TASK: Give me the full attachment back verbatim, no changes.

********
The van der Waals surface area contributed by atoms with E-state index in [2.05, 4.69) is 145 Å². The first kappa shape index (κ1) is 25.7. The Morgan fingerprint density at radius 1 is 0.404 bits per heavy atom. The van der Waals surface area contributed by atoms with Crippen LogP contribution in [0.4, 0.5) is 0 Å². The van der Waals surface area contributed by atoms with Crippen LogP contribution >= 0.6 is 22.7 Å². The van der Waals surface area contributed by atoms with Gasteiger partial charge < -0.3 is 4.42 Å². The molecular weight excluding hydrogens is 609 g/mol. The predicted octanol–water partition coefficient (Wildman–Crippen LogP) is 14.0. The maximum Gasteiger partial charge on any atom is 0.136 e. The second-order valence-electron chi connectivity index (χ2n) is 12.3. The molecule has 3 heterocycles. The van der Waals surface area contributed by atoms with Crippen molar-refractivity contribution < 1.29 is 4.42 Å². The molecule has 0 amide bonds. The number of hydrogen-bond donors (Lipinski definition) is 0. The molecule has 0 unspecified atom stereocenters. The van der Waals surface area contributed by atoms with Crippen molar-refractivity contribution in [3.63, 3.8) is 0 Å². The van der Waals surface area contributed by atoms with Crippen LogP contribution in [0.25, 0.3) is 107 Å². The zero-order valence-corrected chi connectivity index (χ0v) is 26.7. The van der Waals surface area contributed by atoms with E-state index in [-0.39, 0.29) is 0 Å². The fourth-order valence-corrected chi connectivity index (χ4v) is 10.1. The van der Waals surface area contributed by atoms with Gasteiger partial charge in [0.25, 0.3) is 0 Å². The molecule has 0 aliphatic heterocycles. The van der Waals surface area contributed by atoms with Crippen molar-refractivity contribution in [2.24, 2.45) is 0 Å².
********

The van der Waals surface area contributed by atoms with E-state index in [2.05, 4.69) is 145 Å². The first kappa shape index (κ1) is 25.7. The Morgan fingerprint density at radius 1 is 0.404 bits per heavy atom. The van der Waals surface area contributed by atoms with Crippen LogP contribution in [0.4, 0.5) is 0 Å². The van der Waals surface area contributed by atoms with Crippen LogP contribution >= 0.6 is 22.7 Å². The van der Waals surface area contributed by atoms with Gasteiger partial charge < -0.3 is 4.42 Å². The molecular weight excluding hydrogens is 609 g/mol. The predicted octanol–water partition coefficient (Wildman–Crippen LogP) is 14.0. The maximum Gasteiger partial charge on any atom is 0.136 e. The second-order valence-electron chi connectivity index (χ2n) is 12.3. The molecule has 3 heterocycles. The van der Waals surface area contributed by atoms with Crippen molar-refractivity contribution < 1.29 is 4.42 Å². The molecule has 0 amide bonds. The number of hydrogen-bond donors (Lipinski definition) is 0. The molecule has 0 unspecified atom stereocenters. The van der Waals surface area contributed by atoms with Crippen molar-refractivity contribution in [3.63, 3.8) is 0 Å². The van der Waals surface area contributed by atoms with Crippen LogP contribution in [0.25, 0.3) is 107 Å². The zero-order valence-corrected chi connectivity index (χ0v) is 26.7. The van der Waals surface area contributed by atoms with E-state index in [-0.39, 0.29) is 0 Å². The fourth-order valence-corrected chi connectivity index (χ4v) is 10.1. The van der Waals surface area contributed by atoms with Gasteiger partial charge in [0.25, 0.3) is 0 Å². The molecule has 0 aliphatic heterocycles. The van der Waals surface area contributed by atoms with Crippen molar-refractivity contribution in [2.24, 2.45) is 0 Å².